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Among the world’s most respected figures is South Africa’s Bishop Desmond. His recognizable face—with its ever present grin—has become a symbol of reconciliation and goodness. But it masks a long history of ugly hatred toward the Jewish people, the Jewish religion and the Jewish state. Bishop Desmond Tutu is no mere anti-Zionist (though Martin Luther King long ago recognized that anti- Zionism often serves as a cover for deeper anti-Jewish bigotry). He has minimized the suffering of those killed in the Holocaust. He has attacked the “Jewish”–not Israeli–”lobby” as too “powerful” and “scar[y].” He has invoked classic anti-Semitic stereotypes and tropes about Jewish “arrogance”, “power” and money. He has characterized Jews a “peculiar people,” and has accused “the Jews” of causing many of the world’s problems. He once even accused the Jewish state of acting in an “unChristian” way.
Were he not a Nobel laureate, his long history of bigotry against the Jewish people would have landed him in the dustbin of history, along with a dishonor roll of otherwise successful people, whose reputations have been tainted by their anti-Semitism such as Henry Ford, Charles Lindberg, Patrick Buchanan and Mel Gibson. But his Nobel Prize should not shield him from accountability for his long history of anti-Jewish bigotry, any more than it should for Yassir Arafat, Jimmy Carter and Jose Saramago.
Let the record speak for itself, so that history may judge Tutu on the basis of his own words—words that he has often repeated and that others repeat, because Tutu is a role model for so many people around the world. Here are some of Tutu’s hateful words, most of them carefully documented in a recent petition by prominent South Africans to terminate him as a “patron” of the two South African Holocaust Centers, because he uses his status with these fine institutions as legitimization for his anti-Jewish rhetoric.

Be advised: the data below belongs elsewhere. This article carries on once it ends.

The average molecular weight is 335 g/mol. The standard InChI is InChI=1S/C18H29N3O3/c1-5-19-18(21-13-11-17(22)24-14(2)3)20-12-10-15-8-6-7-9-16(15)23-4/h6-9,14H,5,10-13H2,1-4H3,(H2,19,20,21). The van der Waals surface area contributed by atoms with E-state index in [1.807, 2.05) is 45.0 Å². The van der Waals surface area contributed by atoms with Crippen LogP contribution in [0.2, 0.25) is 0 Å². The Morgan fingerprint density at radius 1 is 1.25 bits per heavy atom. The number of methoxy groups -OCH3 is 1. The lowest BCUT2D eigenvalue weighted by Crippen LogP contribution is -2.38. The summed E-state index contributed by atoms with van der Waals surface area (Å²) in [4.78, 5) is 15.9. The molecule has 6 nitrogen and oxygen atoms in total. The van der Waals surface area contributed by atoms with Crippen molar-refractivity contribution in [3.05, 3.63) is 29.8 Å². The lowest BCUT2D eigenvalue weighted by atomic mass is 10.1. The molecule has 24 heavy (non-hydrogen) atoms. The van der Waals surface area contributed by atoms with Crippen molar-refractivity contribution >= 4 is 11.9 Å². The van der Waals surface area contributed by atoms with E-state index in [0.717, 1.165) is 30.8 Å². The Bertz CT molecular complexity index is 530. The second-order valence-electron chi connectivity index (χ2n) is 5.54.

He has minimized the suffering of those murdered in the Holocaust by asserting that “the gas chambers” made for “a neater death” than did Apartheid. In other words, the Palestinians, who in his view are the victims of “Israeli Apartheid,” have suffered more than the victims of the Nazi Holocaust. He has complained of “the Jewish Monopoly of the Holocaust,” and has demanded that its victims must “forgive the Nazis for the Holocaust,” while refusing to forgive the “Jewish people” for “persecute[ing] others.”
Tutu has asserted that Zionism has “very many parallels with racism,” thus echoing the notorious and discredited “Zionism equals racism” resolution passed by the General Assembly of the United Nations and subsequently rescinded. He has accused the Jews of Israel of doing “things that even Apartheid South Africa had not done.” He has said that “the Jews thought they had a monopoly of God: Jesus was angry that they could shut out other human beings.” He has said that Jews have been “fighting against” and being “opposed to” his God. He has “compared the features of the ancient Holy Temple in Jerusalem to the features of the apartheid system in South Africa.” He has complained that “the Jewish people with their traditions, religion and long history of persecution sometimes appear to have caused a refugee problem among others.” He has implied that Israel might someday consider as an option “to perpetrate genocide and exterminate all Palestinians.”
He has complained that Americans “are scared…to say wrong is wrong because the Jewish lobby is powerful—very powerful.” He has accused Jews—not Israelis—of exhibiting “an arrogance—the arrogance of power because Jews are a powerful lobby in this land and all kinds of people woo their support.”
“You know as well as I do that, somehow, the Israeli government is placed on a pedestal [in the U.S.] and to criticize it is to be immediately dubbed anti-Semitic, as if Palestinians were not Semitic.”
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